Horsepower
Sails are the horses. A light boat with clean lines and good stability can carry the sail power needed for lively performance. There's no need for tall, scary rigs with heavy sheet loads and winches. Sail Area to displacement (SA/[DSPL/64]^.67) is a good indicator of how much horsepower the design can handle and what its speed potential might be. Look for ratios over 20. The J/122 is at 23%.

Low Resistance
Too much weight usually means too much wetted surface (WS). Like brake shoes. The more WS there is relative to sail area, the quicker you stop. A good SA/WS ratio is critical for performance in light air conditions. Among 40 footers, J/122's ratio of 3.1 is FAST. A boat with a 2.0 would be "glued." Then there's form drag. It's usually faster to be long and narrow. But only when combined with greater stability and sail power. A length (LWL) to beam (BWL) ratio greater than 3 is desirable for good directional tracking in waves. Then, oversized keel, skeg or rudder surfaces aren't necessary. A long canoe tracks, a pram spins. J/122 has a healthy 3.6:1 ratio with flared topsides. Flare slaps waves down and keeps the crew dry. Vertical-sided hulls bounce waves up on the crew.

Speed Rating
The rated speed of most sailboats is published. Order a copy of PHRF Handicaps from US SAILING (401-683-0800). It's how we know the projected speed of a J/120 with genoa will be 30 seconds per mile faster than a Sabre 42 - more than the length a football field after 8 minutes of sailing! Or, that her all-round speed will equal boats which are nearly 20 feet longer, such as a Swan 57, Hinckley 59 or Deerfoot 62. An often overlooked benefit of such speed is the help it gives you in route-planning when dealing with weather systems.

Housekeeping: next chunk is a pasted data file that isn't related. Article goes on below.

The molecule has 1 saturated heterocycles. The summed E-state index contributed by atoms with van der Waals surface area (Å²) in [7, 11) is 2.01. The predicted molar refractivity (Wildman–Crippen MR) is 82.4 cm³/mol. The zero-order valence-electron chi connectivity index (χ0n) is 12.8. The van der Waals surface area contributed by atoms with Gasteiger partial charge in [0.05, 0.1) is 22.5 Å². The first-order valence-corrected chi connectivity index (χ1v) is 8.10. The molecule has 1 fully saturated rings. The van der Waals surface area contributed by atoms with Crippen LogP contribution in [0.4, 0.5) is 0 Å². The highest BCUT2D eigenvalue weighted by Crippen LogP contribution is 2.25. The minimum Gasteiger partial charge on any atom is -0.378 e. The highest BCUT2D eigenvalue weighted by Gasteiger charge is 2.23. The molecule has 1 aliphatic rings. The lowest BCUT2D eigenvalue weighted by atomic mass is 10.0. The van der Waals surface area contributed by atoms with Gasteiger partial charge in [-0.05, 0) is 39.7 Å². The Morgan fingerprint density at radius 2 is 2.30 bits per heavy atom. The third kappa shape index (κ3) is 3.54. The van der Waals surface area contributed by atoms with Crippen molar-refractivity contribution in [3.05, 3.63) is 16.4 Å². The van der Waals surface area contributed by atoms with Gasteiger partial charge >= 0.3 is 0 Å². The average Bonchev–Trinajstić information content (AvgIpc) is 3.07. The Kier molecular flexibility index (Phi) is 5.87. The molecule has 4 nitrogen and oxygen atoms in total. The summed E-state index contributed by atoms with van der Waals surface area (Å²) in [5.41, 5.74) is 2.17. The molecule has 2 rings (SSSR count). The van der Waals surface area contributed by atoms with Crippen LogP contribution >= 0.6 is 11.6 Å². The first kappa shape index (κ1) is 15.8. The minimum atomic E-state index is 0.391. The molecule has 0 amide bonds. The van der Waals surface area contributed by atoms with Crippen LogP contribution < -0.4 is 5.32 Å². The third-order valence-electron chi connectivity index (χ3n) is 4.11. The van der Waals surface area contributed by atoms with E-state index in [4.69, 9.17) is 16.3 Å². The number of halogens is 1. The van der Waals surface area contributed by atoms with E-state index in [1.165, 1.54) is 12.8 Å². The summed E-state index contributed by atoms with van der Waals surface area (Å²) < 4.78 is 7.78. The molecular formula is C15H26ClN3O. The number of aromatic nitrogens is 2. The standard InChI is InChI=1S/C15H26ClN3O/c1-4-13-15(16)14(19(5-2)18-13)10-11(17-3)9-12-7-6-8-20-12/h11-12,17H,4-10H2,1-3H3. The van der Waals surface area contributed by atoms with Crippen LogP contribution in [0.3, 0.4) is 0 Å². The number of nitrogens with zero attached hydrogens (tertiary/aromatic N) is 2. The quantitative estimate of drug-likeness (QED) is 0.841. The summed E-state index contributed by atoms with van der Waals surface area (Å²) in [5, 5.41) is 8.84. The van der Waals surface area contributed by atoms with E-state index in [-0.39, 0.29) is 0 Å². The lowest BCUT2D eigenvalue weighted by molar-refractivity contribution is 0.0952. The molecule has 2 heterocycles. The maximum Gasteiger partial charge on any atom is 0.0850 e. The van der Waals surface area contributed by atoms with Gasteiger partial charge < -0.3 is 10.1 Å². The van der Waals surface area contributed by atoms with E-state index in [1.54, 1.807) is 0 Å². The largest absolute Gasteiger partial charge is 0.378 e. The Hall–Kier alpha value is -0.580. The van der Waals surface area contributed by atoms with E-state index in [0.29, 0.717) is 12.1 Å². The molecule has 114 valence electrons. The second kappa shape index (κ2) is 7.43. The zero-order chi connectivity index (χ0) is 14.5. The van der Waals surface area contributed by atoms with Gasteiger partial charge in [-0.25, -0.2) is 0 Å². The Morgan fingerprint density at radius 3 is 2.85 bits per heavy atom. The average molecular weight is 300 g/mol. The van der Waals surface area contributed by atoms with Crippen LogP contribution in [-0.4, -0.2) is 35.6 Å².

Your Next Boat
Now more than ever before, differences between sailboats are greater than differences between golf clubs, tennis rackets, skis or cars! Performance is the reason you don't see wooden or solid fiberglass tennis rackets, skis or golf clubs anymore. A fast new "J" can make a beginner look very good, leaving the experts far astern with little solace that slow is easier or more comfortable. It could take years, owning and sailing all types of boats, to learn that good design and high quality composite construction makes so large a difference. Or, you can make the most of your time and dollars by acquiring what we've learned and are designing into every new "J."

 

All Sailboats are not created equal

Sport Boat Series:

j70summary

J/70
LOA 22.75' (6.93m)

J/70 is all about FUN! It’s J Boats’ first ramp-launchable sportboat. With a lifting keel, this speedy one-design sails 6+ kts upwind and planes over 15+ kts downwind. Over 900 boats are sailing in 18+ countries within the first four years after launch. Simple to own and easy-to-handle, J/70 can be sailed by all generations.

j80summary

J/80
LOA 26.30' (8.00m)

J/80 is the gold standard for international sportboat competition and training, thanks to its unique combination of stability, speed, durability, low maintenance and age-friendly deck layout. It even has a full-length V-berth and 12-foot-long cockpit. Discover why J/80 has become the “family one-design.”

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J/88
LOA 29.19' (8.89m)

The new J/88 hits the sweet-spot in J Boat’s performance sprit range. This mid-size 29 foot family speedster is fast, fun and stable with the security and comfort of a sit-in cockpit, inboard diesel, weekending interior and onboard head. She’s small enough to be single-point lifted without having to rely on the boat yard.